The gaunt media administrator again glanced at his lawyer, Kent Ruthledge, who passed a grim reflection back to him. Carmichael turned his attentions back Sam’s way.

“What is your proposal?” he grumbled, absently picking at the cuticle of his left thumb.

“You will assign one skilled media person each month to me,” she said, leaning over the seated administrator. “That person alone may have almost full access to my daily affairs – outside of client confidentiality.”

“Almost, Miss Alexander?” Carmichael asked, crossing his legs like a shield against her.

“That’s AshenGrey Alexander,” Patric stated politely while she glared at the skinny media master.

“Grey affairs do not always affect just Luna, and I must often be discrete. I’m sure you understand confidentiality,” she said, watching these men closely. “I have a private life too, Master Administrator. I intend to enjoy it privately.”

“You state the obvious,” came his bored, subtly contrived reply.

“Overall, the media have many victims. Those with celebrity status are pounced upon whenever they emerge from their homes. The media violate their rights in the name of Freedom.” She shook her head slowly watching anyone but Carmichael. “Whose freedoms are more important? Not mine, by what happened when my flight landed last night?”

“A regrettable incident, Miss…er AshenGrey,” Carmichael sighed, after checking with his lawyer.

“Security had to restrain one of your overly obnoxious media men who refused to take ‘no comment’ for an answer. He almost punched out the Security jack who intervened,” she reminded him, while on the other end of the room, Patric studied the room. “Regrettable, indeed!”

“Please accept my…er…our apology.” This time he did squirm in his chair.

“Nope,” she said, liking his discomfort. “I think I’ll talk to Mark Hamble first.”

“Please, don’t.” The black-headed man fidgeted, glancing again at Rutledge.

“She could have a case, under Lunar Corporate Law,” the obese Orange whispered.

“If I pressed the case,” she said, aware of the law only from an apprentice’s education. “I will set precedent. Shall we agree to make him the first to be prosecuted?”

“What compromise?” Carmichael muttered, shifting again in his chair.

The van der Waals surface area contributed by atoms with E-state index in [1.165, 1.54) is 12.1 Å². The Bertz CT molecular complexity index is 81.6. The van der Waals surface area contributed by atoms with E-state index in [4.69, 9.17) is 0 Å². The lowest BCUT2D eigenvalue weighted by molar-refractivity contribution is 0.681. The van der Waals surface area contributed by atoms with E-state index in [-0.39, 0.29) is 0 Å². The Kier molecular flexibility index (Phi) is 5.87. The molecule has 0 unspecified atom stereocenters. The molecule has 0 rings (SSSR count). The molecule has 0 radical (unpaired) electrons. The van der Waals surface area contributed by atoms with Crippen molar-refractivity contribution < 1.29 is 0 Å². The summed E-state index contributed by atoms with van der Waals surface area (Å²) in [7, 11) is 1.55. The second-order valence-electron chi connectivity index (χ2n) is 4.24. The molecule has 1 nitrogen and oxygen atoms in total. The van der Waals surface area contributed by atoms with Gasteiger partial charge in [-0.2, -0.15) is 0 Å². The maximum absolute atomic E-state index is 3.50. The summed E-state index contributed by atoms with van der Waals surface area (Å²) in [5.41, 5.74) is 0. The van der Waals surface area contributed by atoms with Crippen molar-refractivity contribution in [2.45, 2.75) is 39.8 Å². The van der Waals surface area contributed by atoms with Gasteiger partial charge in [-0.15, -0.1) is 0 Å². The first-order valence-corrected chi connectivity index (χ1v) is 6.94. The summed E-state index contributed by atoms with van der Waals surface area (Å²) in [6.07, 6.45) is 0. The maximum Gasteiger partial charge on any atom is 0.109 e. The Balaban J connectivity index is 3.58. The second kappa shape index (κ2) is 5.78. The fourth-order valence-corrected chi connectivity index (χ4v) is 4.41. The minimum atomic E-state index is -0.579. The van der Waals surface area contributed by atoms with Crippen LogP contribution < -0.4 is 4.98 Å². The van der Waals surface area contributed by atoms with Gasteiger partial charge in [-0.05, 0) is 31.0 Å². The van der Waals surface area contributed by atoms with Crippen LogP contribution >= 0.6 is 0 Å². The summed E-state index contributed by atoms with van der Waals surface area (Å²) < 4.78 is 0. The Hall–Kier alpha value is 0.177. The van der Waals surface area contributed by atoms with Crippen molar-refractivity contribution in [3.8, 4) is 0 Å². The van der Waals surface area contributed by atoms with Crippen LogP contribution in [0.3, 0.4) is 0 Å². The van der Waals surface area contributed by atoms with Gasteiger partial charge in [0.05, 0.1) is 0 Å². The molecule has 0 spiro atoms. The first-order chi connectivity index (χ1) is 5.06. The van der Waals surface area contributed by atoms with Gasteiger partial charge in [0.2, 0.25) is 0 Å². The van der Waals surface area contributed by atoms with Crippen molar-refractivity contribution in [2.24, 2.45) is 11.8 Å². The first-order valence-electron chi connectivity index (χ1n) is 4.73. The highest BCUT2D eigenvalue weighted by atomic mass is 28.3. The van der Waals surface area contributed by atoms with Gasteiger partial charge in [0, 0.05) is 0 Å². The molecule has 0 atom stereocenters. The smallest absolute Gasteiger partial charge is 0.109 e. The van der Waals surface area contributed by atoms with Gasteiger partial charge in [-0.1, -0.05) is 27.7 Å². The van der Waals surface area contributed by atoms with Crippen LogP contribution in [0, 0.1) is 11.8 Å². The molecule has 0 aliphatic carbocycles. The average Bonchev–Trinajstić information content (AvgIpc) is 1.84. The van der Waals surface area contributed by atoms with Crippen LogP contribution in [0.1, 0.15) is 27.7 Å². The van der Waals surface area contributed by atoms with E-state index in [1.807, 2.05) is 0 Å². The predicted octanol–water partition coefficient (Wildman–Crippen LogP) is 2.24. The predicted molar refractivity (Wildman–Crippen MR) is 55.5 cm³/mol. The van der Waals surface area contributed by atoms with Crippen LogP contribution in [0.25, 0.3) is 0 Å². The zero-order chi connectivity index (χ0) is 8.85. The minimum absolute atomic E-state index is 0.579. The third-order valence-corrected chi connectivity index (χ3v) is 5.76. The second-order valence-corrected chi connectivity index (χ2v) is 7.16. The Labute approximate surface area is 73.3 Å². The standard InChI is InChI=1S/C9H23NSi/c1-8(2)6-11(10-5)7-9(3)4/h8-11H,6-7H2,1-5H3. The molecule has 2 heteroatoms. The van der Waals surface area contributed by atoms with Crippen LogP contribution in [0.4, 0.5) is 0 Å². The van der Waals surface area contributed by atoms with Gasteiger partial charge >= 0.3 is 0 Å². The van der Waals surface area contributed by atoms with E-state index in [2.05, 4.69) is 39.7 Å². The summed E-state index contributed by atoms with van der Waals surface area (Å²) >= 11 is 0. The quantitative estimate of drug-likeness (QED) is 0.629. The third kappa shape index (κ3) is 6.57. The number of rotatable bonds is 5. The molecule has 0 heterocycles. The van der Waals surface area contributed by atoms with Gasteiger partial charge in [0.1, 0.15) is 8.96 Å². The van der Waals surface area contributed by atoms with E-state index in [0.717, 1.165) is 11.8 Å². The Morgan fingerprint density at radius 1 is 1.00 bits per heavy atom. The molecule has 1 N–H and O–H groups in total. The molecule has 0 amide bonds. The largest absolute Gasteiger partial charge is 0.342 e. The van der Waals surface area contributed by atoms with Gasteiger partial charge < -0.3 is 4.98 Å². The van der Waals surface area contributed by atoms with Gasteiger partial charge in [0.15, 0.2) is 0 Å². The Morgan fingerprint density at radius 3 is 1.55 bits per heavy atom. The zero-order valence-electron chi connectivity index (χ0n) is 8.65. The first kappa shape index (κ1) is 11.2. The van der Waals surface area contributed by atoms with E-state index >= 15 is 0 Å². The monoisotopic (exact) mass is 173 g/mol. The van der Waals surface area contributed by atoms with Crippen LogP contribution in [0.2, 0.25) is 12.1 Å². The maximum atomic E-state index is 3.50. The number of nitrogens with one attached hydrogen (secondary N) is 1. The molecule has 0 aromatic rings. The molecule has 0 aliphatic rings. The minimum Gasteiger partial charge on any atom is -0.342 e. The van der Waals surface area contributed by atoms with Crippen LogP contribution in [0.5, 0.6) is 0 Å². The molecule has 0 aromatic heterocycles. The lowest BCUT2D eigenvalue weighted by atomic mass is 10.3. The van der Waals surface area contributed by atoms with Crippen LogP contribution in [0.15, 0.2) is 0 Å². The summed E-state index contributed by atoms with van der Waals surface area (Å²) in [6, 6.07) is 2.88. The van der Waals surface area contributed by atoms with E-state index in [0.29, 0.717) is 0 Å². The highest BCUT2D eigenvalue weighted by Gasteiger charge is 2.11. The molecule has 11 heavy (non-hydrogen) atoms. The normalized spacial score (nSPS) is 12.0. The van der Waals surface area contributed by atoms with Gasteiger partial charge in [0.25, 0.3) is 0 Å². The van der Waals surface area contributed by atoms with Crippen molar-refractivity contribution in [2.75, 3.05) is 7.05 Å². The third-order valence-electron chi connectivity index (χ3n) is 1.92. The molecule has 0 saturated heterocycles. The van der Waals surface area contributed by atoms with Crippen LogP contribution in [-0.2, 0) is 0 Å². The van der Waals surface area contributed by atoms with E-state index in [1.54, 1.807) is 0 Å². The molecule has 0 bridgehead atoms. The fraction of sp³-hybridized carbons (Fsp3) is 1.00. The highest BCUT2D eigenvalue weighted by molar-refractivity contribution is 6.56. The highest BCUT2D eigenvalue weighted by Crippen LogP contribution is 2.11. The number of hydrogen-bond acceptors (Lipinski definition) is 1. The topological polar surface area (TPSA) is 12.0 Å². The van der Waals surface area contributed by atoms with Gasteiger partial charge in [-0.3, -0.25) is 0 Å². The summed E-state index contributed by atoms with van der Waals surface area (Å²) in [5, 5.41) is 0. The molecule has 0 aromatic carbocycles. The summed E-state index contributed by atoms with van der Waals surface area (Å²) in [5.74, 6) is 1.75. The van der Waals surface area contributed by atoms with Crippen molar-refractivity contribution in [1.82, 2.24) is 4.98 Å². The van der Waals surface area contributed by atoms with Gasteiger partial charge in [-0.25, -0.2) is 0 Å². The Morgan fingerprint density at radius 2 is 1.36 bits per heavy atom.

“As I said: one media person a month, a new one each month,” she replied, thinking that Carmichael was still trying to figure who her dinner date might be.

“That would put a few people out of work,” he muttered, and the greasy cleric behind him nodded enthusiastically.

“There’s plenty of work to be done in the ice mines,” Sam suggested. “News stories, too.”

Across the room Patric looked thoughtful, then smirked. The media could transform the public’s distaste as well as the substandard conditions at the icers’ dorms and tunnels.

“Miss Alexander—” The administrator began.

Angered by his repeated disrespect for her Trade position, Samantha quickly lunged and clamped her hand across his mouth. The incredibly swift action left Carmichael startled, wide-eyed, and immobile. Sam felt amazed by own her actions.

“For the last time,” she said gently. “That’s AshenGrey Alexander, senior psychologist on and inside this desolate rock. As head of this and all the psy-clinics of Luna, I’m telling you something very important, Administrator.” She tuned her voice into an intensely persuasive tone and continued. “Listen very carefully. You WILL curtail your subordinates, assign one person to me as I request, and you will discourage all others from trailing me. And this is how your Trade will treat any celebrity or official residing on the Moon, and as well as those visiting here. Mobbing an individual will no longer be tolerated. As Senior Grey, I forbid it. Let it be entered as recorded law for Luna. My JourneyGrey and all of you have witnessed. Please record that, Grey Hensen.”

Slowly, she brought her hand away, watching the stunned man digest her words and behavior. Sam sighed, easing into the nearest vacant chair and glanced at the lawyer, whose pained expression again mimicked his employer.